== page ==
Regulators tipped off about bank years before fraud exposed
UK regulators received a tip-off that the London unit of Swiss bank BSI was helping clients hide wealth offshore years before US prosecutors exposed its role in “massive” tax fraud, a Financial Times investigation has found.
The Financial Services Authority, as it was then known, and HM Revenue & Customs, the tax authority, told the informant at the London office of Lugano-based BSI that they would follow up on the 2008 warning, correspondence seen by the FT shows. But they took no public action over the financial secrecy services that the bank was providing - and there was no indication that they took any private action.
The banking secrecy techniques revealed in internal BSI documents seen by the FT offer the latest glimpse of how City bankers have helped clients move money around the world incognito. At an anti-corruption summit in London today, David Cameron, prime minister, hopes to broker a global statement of intent to combat graft, a campaign that gained momentum after last month’s release of the so-called Panama Papers.
But with many of the most prolific offshore centres based in semi-independent British territories such as the British Virgin Islands, the summit has turned attention on the UK’s own role in the systems that facilitate tax evasion and other financial crime. Hundreds of billions of criminal dollars are laundered annually through UK banks, the National Crime Agency estimates.
The BSI files offer a glimpse of the secrecy services that the Swiss bank’s London office provided to clients from Russia, eastern Europe and the Middle East as well as Britons. Among them were several people connected to ENRC, the Kazakh mining house, including relatives of the group’s oligarch founders, the documents show.
ENRC’s scandal-plagued six-year London listing ended in 2013, shortly after the Serious Fraud Office announced a corruption investigation into the group. ENRC has denied wrongdoing. Its successor company did not respond to questions from the FT.
At the time of the 2008 warning, BSI had already decided to close its London office, internal documents show. But it told clients it would go on serving them as before. Generali, the Italian insurer that was the bank’s owner and a joint venture partner in its London office, maintained its presence in the City.
BSI said it was prevented by Swiss law from answering the FT’s questions on clients of its London office. “We do not comment on our interactions with the authorities. But we can confirm that BSI is strongly committed in [anti-money laundering] controls and co-operates with the authorities if and when requested.”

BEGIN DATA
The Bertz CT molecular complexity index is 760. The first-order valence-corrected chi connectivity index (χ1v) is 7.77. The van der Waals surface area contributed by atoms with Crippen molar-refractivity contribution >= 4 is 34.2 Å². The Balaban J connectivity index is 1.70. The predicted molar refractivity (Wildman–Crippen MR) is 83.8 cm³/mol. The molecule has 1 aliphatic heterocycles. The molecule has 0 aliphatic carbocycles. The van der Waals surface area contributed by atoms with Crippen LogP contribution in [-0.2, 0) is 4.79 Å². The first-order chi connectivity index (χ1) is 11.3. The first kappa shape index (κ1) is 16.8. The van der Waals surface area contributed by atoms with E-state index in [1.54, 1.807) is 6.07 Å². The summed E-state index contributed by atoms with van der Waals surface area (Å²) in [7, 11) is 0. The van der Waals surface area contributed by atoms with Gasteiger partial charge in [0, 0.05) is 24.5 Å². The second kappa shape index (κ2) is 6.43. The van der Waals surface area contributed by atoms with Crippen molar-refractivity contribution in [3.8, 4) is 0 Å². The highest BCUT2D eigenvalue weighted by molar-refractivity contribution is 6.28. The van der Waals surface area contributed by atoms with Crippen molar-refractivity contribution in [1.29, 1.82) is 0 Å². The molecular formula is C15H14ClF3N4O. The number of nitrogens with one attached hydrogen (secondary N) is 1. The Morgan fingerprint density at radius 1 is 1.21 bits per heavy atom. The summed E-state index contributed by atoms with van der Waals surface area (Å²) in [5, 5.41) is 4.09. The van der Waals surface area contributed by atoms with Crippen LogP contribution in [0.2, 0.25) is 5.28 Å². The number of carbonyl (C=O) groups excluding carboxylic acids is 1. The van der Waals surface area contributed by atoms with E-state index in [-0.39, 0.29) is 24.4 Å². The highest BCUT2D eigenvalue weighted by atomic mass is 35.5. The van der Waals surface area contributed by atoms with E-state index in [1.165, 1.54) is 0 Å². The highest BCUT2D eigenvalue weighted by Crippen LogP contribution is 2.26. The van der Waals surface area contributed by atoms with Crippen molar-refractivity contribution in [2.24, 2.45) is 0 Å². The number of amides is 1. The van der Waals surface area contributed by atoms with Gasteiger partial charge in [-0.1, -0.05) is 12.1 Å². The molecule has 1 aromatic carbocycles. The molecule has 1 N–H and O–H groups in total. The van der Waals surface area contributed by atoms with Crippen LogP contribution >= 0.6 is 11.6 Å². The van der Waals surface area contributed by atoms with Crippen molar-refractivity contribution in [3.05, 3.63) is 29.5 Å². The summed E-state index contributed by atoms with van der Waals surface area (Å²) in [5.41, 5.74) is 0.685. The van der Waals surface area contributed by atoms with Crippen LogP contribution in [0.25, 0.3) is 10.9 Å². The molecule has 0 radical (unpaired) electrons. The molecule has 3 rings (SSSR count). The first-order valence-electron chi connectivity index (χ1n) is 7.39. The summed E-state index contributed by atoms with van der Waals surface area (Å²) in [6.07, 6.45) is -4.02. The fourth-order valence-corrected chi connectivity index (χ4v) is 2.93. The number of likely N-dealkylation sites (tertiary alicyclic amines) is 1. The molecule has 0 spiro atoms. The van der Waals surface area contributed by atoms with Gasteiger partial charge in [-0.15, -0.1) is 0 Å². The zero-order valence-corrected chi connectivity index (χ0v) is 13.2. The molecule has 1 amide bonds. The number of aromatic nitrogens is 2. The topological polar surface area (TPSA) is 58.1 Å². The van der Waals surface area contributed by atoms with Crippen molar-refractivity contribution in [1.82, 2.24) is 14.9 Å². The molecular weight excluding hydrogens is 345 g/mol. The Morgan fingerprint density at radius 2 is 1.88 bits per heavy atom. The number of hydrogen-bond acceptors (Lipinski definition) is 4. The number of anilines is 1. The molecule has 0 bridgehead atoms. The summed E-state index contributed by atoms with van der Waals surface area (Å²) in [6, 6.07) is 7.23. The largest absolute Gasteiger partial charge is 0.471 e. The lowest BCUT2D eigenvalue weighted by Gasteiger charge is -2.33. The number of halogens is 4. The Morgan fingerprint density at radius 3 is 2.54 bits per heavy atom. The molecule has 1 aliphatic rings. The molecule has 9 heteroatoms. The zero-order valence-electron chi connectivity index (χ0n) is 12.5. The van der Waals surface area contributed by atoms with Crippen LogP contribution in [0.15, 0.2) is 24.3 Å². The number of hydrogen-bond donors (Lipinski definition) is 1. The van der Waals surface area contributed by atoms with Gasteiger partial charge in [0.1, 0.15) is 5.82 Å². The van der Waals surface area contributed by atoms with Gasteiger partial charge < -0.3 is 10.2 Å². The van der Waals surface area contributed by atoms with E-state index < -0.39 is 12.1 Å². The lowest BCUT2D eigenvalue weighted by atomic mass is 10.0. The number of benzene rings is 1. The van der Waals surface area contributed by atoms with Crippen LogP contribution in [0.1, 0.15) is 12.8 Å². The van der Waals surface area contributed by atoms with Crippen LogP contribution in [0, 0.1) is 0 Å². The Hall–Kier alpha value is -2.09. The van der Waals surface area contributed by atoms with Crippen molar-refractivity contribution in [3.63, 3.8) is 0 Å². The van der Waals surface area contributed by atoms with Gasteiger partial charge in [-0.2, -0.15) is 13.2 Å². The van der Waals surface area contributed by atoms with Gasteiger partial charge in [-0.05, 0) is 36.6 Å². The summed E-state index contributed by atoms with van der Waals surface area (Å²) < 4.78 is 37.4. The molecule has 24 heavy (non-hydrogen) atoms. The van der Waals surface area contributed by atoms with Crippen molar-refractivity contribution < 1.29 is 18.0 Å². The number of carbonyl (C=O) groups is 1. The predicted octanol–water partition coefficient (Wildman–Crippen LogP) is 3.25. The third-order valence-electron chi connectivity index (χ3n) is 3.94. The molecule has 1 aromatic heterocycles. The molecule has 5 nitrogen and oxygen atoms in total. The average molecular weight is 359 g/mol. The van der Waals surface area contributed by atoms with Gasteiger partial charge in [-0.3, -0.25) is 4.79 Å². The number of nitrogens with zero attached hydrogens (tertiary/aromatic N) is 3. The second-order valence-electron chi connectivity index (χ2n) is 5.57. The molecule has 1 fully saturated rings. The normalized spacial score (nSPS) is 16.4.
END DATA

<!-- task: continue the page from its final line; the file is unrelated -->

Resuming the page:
The documents also show the bank’s London office offered services that legal experts say can be used to facilitate tax evasion and money laundering. These techniques include the use of companies registered in secretive tax havens to disguise the identity of account holders.
The FSA in 2005 privately criticised the bank over how it vetted clients, according to people familiar with the matter. But no public action followed the detailed tip-off the watchdog received from the BSI employee in 2008. HMRC and the Financial Conduct Authority, as the City watchdog is now known, declined to answer questions on how they had handled that warning. The FCA said it “cannot confirm or deny any investigation”.
By contrast, the US has aggressively pursued Swiss banks that helped Americans hide their wealth offshore. In a deal announced in March 2015, BSI became the first of some 80 banks to avoid prosecution by reaching settlements with the justice department.
It agreed to pay a $211m penalty and to hand over the names of clients who were liable to pay US tax. Stuart F Delery, a senior justice department official, said Swiss banks had “facilitated a massive fraud on the American tax system”.
Generali, which had been a joint venture partner in BSI’s UK business and the group’s owner, sold the bank to BTG Pactual of Brazil following the US settlement in 2015. BTG this year agreed to sell the bank to Switzerland’s EFG International. They all declined to comment.
Copyright The Financial Times Limited 2016
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